Depicting the messy riots of young life, Sang Young Park’s novel follows the life of our protagonist Young. Recounting both his rakish college years and his still carefree thirties as he drifts from boyfriends, jobs and friends, the novel explores the hardships of platonic, romantic and familial love.

Unashamedly messy, cruel and raw, the love depicted in Sang Young Park’s story is real. Because of that we love it … and so will you!


These are just five of our favourite translated love stories from across the globe. We’d love to hear your favourite books to read on Valentine’s Day! Please feel free to get in touch via our social media.

Feeling the love and fancy reading more translated fiction? Why not check out our other fiction in translation blogs?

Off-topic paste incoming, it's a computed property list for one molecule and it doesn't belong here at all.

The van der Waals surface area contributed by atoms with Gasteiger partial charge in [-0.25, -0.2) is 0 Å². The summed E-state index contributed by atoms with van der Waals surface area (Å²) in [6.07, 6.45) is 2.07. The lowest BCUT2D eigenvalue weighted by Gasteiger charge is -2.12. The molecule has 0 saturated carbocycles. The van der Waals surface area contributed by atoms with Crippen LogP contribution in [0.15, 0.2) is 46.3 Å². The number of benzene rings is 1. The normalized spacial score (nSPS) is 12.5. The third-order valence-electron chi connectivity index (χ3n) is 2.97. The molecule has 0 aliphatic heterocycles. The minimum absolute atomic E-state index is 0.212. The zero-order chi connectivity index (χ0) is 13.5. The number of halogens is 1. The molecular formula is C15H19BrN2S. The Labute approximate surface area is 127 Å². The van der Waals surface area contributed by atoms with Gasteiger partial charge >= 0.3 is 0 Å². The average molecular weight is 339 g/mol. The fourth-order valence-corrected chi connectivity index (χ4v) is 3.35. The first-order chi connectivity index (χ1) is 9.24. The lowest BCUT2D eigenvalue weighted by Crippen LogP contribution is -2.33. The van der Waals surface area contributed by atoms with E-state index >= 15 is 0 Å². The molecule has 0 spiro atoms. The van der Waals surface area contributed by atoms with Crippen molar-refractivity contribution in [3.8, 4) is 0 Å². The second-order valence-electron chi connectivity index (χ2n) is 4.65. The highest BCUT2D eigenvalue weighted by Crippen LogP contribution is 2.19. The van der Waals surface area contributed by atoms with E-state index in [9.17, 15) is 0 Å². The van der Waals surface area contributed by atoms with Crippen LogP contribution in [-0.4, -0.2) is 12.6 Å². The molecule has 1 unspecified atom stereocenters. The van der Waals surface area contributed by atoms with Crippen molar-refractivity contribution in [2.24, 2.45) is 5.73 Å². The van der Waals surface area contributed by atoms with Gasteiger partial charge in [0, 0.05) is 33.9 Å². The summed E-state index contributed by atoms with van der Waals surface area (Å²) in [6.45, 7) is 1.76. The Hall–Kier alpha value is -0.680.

Reflecting on Women in Translation Month

August is Women in Translation Month! (#WiTmonth) A time to celebrate translated literature by women, queer and non-binary authors – groups historically underrepresented in translated literature.

As a team of all-female Project Managers, we couldn’t let such an occasion pass by without taking the time to share some of our favourite works by women in translation. Telling stories of political turmoil, quirky auctioneers and thrilling detectives, the novels listed within our collection feature women of all backgrounds and will be sure to take you on an exhilarating global adventure!

Moonbath by Yanick Lahens.

Moonbath is an award-winning tale written by one of Haiti’s most prominent authors, Yanick Lahens. Translated from French by Emily Gogolak, it centres upon a peasant family living in a small Haitian village.